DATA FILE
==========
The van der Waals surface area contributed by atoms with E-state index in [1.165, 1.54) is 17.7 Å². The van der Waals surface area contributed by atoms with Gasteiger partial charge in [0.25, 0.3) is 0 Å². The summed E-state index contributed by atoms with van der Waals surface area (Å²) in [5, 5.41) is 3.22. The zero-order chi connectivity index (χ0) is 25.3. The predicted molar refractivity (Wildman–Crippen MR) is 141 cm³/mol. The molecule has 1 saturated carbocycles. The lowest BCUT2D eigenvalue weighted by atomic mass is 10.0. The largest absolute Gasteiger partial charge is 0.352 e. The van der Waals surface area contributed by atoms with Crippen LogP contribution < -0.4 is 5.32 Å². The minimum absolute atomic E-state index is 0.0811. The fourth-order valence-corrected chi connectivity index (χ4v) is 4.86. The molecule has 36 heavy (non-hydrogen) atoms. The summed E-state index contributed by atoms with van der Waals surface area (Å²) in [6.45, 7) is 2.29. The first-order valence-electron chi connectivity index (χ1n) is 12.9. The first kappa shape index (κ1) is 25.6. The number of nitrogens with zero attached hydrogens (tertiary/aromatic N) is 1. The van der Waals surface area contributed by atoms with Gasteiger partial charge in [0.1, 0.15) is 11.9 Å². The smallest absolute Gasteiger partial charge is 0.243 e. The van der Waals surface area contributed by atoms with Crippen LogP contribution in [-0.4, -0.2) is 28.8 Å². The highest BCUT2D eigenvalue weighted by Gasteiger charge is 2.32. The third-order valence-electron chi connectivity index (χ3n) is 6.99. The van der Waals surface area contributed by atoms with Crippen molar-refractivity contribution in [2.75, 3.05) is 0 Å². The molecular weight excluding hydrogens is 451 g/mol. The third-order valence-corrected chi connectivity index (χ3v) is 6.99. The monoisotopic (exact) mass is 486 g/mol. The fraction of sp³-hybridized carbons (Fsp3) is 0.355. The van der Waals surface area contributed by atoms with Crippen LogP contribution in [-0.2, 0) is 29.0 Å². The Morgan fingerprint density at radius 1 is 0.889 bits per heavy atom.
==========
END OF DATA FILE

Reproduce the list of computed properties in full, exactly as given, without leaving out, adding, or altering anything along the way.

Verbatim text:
The van der Waals surface area contributed by atoms with E-state index in [1.165, 1.54) is 17.7 Å². The van der Waals surface area contributed by atoms with Gasteiger partial charge in [0.25, 0.3) is 0 Å². The summed E-state index contributed by atoms with van der Waals surface area (Å²) in [5, 5.41) is 3.22. The zero-order chi connectivity index (χ0) is 25.3. The predicted molar refractivity (Wildman–Crippen MR) is 141 cm³/mol. The molecule has 1 saturated carbocycles. The lowest BCUT2D eigenvalue weighted by atomic mass is 10.0. The largest absolute Gasteiger partial charge is 0.352 e. The van der Waals surface area contributed by atoms with Crippen LogP contribution < -0.4 is 5.32 Å². The minimum absolute atomic E-state index is 0.0811. The fourth-order valence-corrected chi connectivity index (χ4v) is 4.86. The molecule has 36 heavy (non-hydrogen) atoms. The summed E-state index contributed by atoms with van der Waals surface area (Å²) in [6.45, 7) is 2.29. The first-order valence-electron chi connectivity index (χ1n) is 12.9. The first kappa shape index (κ1) is 25.6. The number of nitrogens with zero attached hydrogens (tertiary/aromatic N) is 1. The van der Waals surface area contributed by atoms with Gasteiger partial charge in [0.1, 0.15) is 11.9 Å². The smallest absolute Gasteiger partial charge is 0.243 e. The van der Waals surface area contributed by atoms with Crippen LogP contribution in [-0.4, -0.2) is 28.8 Å². The highest BCUT2D eigenvalue weighted by Gasteiger charge is 2.32. The third-order valence-electron chi connectivity index (χ3n) is 6.99. The van der Waals surface area contributed by atoms with Crippen molar-refractivity contribution in [2.75, 3.05) is 0 Å². The molecular weight excluding hydrogens is 451 g/mol. The third-order valence-corrected chi connectivity index (χ3v) is 6.99. The monoisotopic (exact) mass is 486 g/mol. The fraction of sp³-hybridized carbons (Fsp3) is 0.355. The van der Waals surface area contributed by atoms with Crippen LogP contribution in [-0.2, 0) is 29.0 Å². The Morgan fingerprint density at radius 1 is 0.889 bits per heavy atom.